Again, this is a complex issue, but there are some strong arguments to support the conclusion that farming fish is, in many ways, a less environmentally demanding way to produce animal source foods than growing meat. The principle reason for this is that fish are cold blooded so the efficiency of converting the food they eat into animal flesh is higher. As a result, aquaculture contributes less, for example, to global emissions of nitrogen and phosphorus than either beef or pork production.
This is not to say that fish farming is without environmental impacts. Our report “Blue Frontiers: Managing the Environmental Costs of Aquaculture”, published in 2011 by the WorldFish Center and Conservation International, estimates some of these impacts for the world’s major aquaculture production systems and species. We showed that there is considerable room for improvement.
The environmental impacts of wild capture fishing are of course quite different and bring with them a whole set of ecological, philosophical and moral debates about the legitimacy of hunting on such a grand scale. What we can say though, is that fisheries reform that ensures long-term sustainable fisheries by preventing overfishing would reduce current environmental impacts.
What are the current challenges facing the fishery and aquaculture industries relating to global food security?
The global fishery and aquaculture industries face substantial challenges over the next several decades. We need to meet these challenges to ensure that fish are both an available and affordable component of the food basket for the world’s poor and under-nourished as well as a healthy and nutritious option for the better off.
The challenges include:
- Responding to the structural shift in fish supply that is occurring as capture fishery production reaches it limits, aquaculture continues to develop and the demand for fish changes and grows in the coming years.
- Sustaining and rebuilding those wild fishery resources that are depleted below sustainable levels and maintaining and enhancing their contribution to food and nutrition security, wealth creation and employment.
- Overcoming long-term challenges to sustainable growth in aquaculture, such as ensuring the quality of feed and seed, coping with disease and managing and minimizing the environmental impacts of installations and operations.
Climate change will exacerbate these challenges and add further pressure on the sector. Ocean warming will alter patterns of wild fish distribution and productivity in some latitudes and coral reefs will increasingly suffer from thermal stress. Change in water temperature and water flow regimes are expected to lead to fishery decline in many inland waters and aquaculture production systems in both marine and freshwater will be affected by changing temperature regimes. Aquaculture installations and ports will be adversely affected by increased flooding and typhoons. The spectre of ocean acidification and its possible consequences for marine productivity are also a considerable concern.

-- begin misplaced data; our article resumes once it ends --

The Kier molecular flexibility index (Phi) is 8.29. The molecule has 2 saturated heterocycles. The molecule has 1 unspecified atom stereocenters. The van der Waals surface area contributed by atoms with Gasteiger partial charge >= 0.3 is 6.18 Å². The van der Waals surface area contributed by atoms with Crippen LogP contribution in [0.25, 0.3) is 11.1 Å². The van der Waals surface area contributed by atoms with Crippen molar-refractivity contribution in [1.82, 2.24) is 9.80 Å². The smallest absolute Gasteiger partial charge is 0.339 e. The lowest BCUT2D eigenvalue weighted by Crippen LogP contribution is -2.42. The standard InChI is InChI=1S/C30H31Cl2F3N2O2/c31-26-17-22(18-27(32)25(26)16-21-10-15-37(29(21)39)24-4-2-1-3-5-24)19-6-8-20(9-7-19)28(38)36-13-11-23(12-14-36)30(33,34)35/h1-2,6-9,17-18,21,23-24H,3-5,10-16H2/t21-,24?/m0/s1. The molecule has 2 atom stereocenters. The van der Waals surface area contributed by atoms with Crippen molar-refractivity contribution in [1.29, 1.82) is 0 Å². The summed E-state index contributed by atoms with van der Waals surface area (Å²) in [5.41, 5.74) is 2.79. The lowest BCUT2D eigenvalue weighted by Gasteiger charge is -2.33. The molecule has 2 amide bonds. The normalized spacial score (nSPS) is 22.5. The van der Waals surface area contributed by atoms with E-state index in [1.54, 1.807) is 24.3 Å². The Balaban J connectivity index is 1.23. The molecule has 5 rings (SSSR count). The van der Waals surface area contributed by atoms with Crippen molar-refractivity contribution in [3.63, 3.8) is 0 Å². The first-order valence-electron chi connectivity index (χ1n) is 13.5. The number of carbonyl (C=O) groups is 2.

WorldFish urges the formation of a Global Action Network, to open dialogue between stakeholders and ensure the sustainable continuation of the fish food system. Why is global cooperation and effort necessary, and how will a Global Action Network help address the challenges facing the fish food system?
A key element of meeting the challenges facing fisheries and aquaculture is having effective governance of the sector. I broadly define governance as a set of legitimate and authoritative relationships and processes that define public goals and stimulate collective action to achieve them. By this definition, I think the way fisheries and aquaculture issues are addressed today fails in several ways, all of which stem from our failure to think and talk about them as parts of an integrated “food supply system”. As a result, discussion of aquaculture is largely separate from discussion of fisheries; discussion of ocean fisheries occurs in isolation from those in freshwater; the relationships between supply from small-scale fisheries and large scale fisheries is rarely examined together; and integrated analysis of demand for fish by affluent consumers versus need for fish by the poor and food insecure remains woefully inadequate.
While individual discussions and initiatives on these separate topics are worthwhile, each occurs in its own little bubble with its own distinct community of participants. Nowhere are we trying to bring the various elements of the “fish food system” together to discuss how they affect one another, imagine possible futures, and identify the research and policy gaps we need to fill. This is why we need something more and why I think a Global Action Network (GAN) is worth pursuing.
GANs are not a new idea – familiar examples include the Global Alliance for Vaccines and Immunization, the Global Alliance for Improved Nutrition and the Global Water Partnership. Each of these focuses on a specific public good issue through a network of organizations rather than relying on governance via a single regulating stakeholder. A key feature of a Global Action Network then, is the emphasis on multi-stakeholder collaboration in which government; business and civil society are peers, each with its distinctive competency and responsibility. I believe A Global Action Network for Fisheries would serve as an impartial bridging agent among diverse organizations and drive for systemic change. How one might establish such a network is an open question, but my sense is that it is well worth trying. If we don’t we lessen the prospect of finding the joined up solutions that the world needs.